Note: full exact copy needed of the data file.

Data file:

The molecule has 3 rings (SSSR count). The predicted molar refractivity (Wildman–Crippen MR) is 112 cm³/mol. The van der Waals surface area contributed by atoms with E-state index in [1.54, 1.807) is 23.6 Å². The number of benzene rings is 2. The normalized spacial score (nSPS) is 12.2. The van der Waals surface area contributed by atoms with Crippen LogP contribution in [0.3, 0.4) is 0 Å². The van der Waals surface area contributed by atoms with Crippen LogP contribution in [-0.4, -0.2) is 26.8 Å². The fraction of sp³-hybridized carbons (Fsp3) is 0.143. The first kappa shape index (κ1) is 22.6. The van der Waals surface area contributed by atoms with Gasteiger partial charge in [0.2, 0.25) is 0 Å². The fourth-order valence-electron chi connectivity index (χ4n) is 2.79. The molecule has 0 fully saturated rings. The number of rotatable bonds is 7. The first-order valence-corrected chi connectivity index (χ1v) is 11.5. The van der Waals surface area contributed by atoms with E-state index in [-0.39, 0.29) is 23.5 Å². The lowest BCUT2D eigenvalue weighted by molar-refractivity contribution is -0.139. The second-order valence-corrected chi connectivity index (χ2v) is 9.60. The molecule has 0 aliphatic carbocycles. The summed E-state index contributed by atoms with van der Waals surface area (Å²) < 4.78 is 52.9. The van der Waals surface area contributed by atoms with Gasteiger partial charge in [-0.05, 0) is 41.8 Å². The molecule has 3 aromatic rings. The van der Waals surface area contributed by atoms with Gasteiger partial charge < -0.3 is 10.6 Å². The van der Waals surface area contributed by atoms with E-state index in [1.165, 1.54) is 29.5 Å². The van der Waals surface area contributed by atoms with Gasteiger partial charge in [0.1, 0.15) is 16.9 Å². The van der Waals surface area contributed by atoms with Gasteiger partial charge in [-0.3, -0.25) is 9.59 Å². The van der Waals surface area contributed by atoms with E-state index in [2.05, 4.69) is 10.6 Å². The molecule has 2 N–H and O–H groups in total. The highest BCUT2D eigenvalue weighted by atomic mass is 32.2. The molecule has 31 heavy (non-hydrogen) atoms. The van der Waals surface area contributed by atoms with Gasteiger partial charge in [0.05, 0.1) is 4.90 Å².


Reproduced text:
The molecule has 3 rings (SSSR count). The predicted molar refractivity (Wildman–Crippen MR) is 112 cm³/mol. The van der Waals surface area contributed by atoms with E-state index in [1.54, 1.807) is 23.6 Å². The number of benzene rings is 2. The normalized spacial score (nSPS) is 12.2. The van der Waals surface area contributed by atoms with Crippen LogP contribution in [0.3, 0.4) is 0 Å². The van der Waals surface area contributed by atoms with Crippen LogP contribution in [-0.4, -0.2) is 26.8 Å². The fraction of sp³-hybridized carbons (Fsp3) is 0.143. The first kappa shape index (κ1) is 22.6. The van der Waals surface area contributed by atoms with Gasteiger partial charge in [0.2, 0.25) is 0 Å². The fourth-order valence-electron chi connectivity index (χ4n) is 2.79. The molecule has 0 fully saturated rings. The number of rotatable bonds is 7. The first-order valence-corrected chi connectivity index (χ1v) is 11.5. The van der Waals surface area contributed by atoms with E-state index in [-0.39, 0.29) is 23.5 Å². The lowest BCUT2D eigenvalue weighted by molar-refractivity contribution is -0.139. The second-order valence-corrected chi connectivity index (χ2v) is 9.60. The molecule has 0 aliphatic carbocycles. The summed E-state index contributed by atoms with van der Waals surface area (Å²) < 4.78 is 52.9. The van der Waals surface area contributed by atoms with Gasteiger partial charge in [-0.05, 0) is 41.8 Å². The molecule has 3 aromatic rings. The van der Waals surface area contributed by atoms with Gasteiger partial charge < -0.3 is 10.6 Å². The van der Waals surface area contributed by atoms with E-state index in [1.165, 1.54) is 29.5 Å². The van der Waals surface area contributed by atoms with Gasteiger partial charge in [0.1, 0.15) is 16.9 Å². The van der Waals surface area contributed by atoms with Gasteiger partial charge in [-0.3, -0.25) is 9.59 Å². The van der Waals surface area contributed by atoms with E-state index in [2.05, 4.69) is 10.6 Å². The molecule has 2 N–H and O–H groups in total. The highest BCUT2D eigenvalue weighted by atomic mass is 32.2. The molecule has 31 heavy (non-hydrogen) atoms. The van der Waals surface area contributed by atoms with Gasteiger partial charge in [0.05, 0.1) is 4.90 Å².